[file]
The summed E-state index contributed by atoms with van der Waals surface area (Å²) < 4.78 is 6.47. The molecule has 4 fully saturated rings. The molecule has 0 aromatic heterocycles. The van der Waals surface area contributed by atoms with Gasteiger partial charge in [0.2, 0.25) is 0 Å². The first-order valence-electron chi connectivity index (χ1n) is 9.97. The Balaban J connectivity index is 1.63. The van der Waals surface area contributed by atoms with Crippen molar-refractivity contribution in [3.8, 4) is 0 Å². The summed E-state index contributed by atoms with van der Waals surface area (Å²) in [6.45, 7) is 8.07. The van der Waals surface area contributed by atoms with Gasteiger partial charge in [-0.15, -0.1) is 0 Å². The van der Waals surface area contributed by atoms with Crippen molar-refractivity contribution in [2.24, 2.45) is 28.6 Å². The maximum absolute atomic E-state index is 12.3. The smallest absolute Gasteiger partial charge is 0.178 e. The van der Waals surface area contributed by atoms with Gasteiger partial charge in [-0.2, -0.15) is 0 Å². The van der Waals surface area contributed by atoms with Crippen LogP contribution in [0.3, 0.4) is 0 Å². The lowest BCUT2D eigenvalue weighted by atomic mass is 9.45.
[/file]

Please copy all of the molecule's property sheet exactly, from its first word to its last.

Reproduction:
The summed E-state index contributed by atoms with van der Waals surface area (Å²) < 4.78 is 6.47. The molecule has 4 fully saturated rings. The molecule has 0 aromatic heterocycles. The van der Waals surface area contributed by atoms with Gasteiger partial charge in [0.2, 0.25) is 0 Å². The first-order valence-electron chi connectivity index (χ1n) is 9.97. The Balaban J connectivity index is 1.63. The van der Waals surface area contributed by atoms with Crippen molar-refractivity contribution in [3.8, 4) is 0 Å². The summed E-state index contributed by atoms with van der Waals surface area (Å²) in [6.45, 7) is 8.07. The van der Waals surface area contributed by atoms with Gasteiger partial charge in [-0.15, -0.1) is 0 Å². The van der Waals surface area contributed by atoms with Crippen molar-refractivity contribution in [2.24, 2.45) is 28.6 Å². The maximum absolute atomic E-state index is 12.3. The smallest absolute Gasteiger partial charge is 0.178 e. The van der Waals surface area contributed by atoms with Gasteiger partial charge in [-0.2, -0.15) is 0 Å². The van der Waals surface area contributed by atoms with Crippen LogP contribution in [0.3, 0.4) is 0 Å². The lowest BCUT2D eigenvalue weighted by atomic mass is 9.45.